Periodization Theory and Peak Performance Exemplified Through Extended Techniques
II. Motivation for the Unconvinced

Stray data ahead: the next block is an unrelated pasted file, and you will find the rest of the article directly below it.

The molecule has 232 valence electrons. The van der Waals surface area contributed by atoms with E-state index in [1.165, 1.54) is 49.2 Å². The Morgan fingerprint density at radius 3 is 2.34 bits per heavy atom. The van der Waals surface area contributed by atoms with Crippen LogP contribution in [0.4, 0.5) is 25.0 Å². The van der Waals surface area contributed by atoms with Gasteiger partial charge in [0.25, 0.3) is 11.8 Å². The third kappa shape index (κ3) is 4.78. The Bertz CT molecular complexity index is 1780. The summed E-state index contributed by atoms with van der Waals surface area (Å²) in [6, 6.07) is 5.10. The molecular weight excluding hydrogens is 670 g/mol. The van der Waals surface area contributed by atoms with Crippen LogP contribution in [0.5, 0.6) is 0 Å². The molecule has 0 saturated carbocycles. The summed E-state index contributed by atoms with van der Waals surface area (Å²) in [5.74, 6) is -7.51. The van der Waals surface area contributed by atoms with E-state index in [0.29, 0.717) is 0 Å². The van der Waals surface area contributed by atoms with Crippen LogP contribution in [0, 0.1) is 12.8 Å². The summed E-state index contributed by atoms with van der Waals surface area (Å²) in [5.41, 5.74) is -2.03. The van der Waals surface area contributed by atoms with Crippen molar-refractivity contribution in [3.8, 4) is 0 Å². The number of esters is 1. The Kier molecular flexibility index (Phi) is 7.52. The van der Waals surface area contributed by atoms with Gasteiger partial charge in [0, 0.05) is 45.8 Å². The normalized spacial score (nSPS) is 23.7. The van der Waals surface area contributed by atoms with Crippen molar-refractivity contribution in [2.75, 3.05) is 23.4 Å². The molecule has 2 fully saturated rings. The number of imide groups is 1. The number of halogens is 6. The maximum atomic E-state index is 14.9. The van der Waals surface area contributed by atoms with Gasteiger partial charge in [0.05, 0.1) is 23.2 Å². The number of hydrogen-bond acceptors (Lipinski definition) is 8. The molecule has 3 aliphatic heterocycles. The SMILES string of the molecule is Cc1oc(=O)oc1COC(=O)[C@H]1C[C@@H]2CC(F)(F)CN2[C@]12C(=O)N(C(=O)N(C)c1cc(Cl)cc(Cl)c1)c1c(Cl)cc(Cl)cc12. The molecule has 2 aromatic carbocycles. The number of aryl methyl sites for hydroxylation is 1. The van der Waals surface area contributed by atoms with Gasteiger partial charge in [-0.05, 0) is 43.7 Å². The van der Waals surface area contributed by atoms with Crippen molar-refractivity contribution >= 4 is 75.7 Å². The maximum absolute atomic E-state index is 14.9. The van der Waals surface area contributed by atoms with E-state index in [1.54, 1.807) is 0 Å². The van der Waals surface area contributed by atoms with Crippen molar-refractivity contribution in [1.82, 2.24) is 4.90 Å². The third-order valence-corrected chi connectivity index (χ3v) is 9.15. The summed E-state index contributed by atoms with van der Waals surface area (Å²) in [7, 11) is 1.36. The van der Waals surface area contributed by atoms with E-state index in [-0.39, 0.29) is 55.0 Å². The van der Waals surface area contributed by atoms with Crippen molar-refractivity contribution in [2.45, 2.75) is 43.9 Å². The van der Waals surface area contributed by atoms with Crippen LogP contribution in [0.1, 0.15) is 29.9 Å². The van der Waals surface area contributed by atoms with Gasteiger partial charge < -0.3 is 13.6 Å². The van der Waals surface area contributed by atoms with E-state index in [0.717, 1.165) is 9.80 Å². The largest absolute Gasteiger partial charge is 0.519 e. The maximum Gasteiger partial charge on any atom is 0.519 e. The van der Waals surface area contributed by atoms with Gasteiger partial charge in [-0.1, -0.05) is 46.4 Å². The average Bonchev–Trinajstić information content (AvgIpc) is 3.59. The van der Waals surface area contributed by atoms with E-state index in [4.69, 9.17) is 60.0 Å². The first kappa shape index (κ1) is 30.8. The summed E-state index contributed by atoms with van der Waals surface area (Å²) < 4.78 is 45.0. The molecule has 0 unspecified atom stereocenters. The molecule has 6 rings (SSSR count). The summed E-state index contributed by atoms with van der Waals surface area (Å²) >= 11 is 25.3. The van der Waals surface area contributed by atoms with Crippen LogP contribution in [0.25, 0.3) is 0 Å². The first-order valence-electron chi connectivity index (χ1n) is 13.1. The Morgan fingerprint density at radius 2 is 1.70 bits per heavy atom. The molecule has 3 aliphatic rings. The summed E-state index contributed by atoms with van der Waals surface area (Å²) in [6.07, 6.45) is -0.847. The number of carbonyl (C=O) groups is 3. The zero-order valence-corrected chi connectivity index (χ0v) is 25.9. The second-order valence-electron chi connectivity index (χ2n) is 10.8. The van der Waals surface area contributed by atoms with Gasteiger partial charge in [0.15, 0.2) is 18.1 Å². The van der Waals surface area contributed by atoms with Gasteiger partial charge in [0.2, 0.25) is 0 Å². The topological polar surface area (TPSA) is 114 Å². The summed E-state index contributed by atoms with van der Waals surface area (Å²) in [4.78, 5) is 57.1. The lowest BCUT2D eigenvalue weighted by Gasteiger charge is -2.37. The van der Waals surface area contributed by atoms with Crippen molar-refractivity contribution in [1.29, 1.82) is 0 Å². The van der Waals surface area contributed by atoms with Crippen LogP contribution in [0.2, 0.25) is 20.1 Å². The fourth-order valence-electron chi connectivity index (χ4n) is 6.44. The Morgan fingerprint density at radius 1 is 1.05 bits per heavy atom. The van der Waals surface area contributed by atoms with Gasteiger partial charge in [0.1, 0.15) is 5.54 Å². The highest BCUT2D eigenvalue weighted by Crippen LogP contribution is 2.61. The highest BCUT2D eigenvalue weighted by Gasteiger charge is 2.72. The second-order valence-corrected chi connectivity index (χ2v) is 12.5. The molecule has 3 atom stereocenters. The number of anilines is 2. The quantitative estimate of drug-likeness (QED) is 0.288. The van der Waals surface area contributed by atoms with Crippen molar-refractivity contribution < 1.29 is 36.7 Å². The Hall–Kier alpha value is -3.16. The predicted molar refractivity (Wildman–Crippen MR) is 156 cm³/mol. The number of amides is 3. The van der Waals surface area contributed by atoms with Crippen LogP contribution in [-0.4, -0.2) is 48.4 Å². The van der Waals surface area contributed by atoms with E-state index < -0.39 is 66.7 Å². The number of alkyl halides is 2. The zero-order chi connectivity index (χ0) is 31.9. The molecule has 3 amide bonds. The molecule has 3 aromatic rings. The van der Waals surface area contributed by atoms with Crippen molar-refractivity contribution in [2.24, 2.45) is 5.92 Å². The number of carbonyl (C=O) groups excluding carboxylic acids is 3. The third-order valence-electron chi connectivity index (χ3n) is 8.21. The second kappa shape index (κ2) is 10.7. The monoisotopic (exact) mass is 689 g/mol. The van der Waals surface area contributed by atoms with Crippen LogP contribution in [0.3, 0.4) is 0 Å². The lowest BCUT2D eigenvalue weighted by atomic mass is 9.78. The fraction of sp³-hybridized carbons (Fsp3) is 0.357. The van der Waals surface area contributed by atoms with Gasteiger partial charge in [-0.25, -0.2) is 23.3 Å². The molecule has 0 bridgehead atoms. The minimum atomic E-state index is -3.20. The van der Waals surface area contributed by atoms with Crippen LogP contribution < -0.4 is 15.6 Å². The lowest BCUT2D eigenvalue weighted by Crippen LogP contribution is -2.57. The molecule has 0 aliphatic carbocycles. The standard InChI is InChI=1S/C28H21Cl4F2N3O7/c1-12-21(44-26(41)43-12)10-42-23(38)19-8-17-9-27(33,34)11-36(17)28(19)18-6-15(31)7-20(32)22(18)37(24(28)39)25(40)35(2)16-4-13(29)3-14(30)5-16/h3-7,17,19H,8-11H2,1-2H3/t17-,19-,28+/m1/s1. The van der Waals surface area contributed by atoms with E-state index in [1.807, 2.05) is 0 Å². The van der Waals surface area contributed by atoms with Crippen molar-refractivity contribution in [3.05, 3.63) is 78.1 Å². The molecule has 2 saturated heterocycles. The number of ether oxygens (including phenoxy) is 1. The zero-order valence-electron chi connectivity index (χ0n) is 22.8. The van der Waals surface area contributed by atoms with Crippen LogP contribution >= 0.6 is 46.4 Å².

a. Using Extended Techniques to Diagnose and Reframe Technical Issues This section addresses some of the questionnaire respondents’ informal an- swers as to why they didn’t play new music. Several said that they were not ready and cited speciﬁc problems with embouchure. I subsequently wrote exercises for them using extended techniques to solve their technical prob- lems. Extended techniques can be used as strengthening exercises. They can re- frame practice for a student who has been fruitlessly trying something over and over again. There is no limit as to when they can begin. While many techniques take more energy, not all require the reﬁned embouchure control of traditional playing.10 In fact, non-ﬂutists could learn some of the tech- niques more quickly than they could learn to play a classical ﬂute tone. There is a tendency to assign all extended techniques to a category as more difﬁcult than traditional ones.11 However, what makes them “extended” is not necessarily their difﬁculty level, but that in a historical sense, they extend the tonal color palette. The following problems will be discussed and solutions with extended tech- niques will be offered: 1. Shyness Sometimes shy students have a reﬁned musical sense and are carefully work- ing at making the ﬂute sound very pretty. What they don’t yet realize is that breaking them out of their box will open their sound making it even more resonant. For students who are naturally shy, working with the diaphragm can open them...
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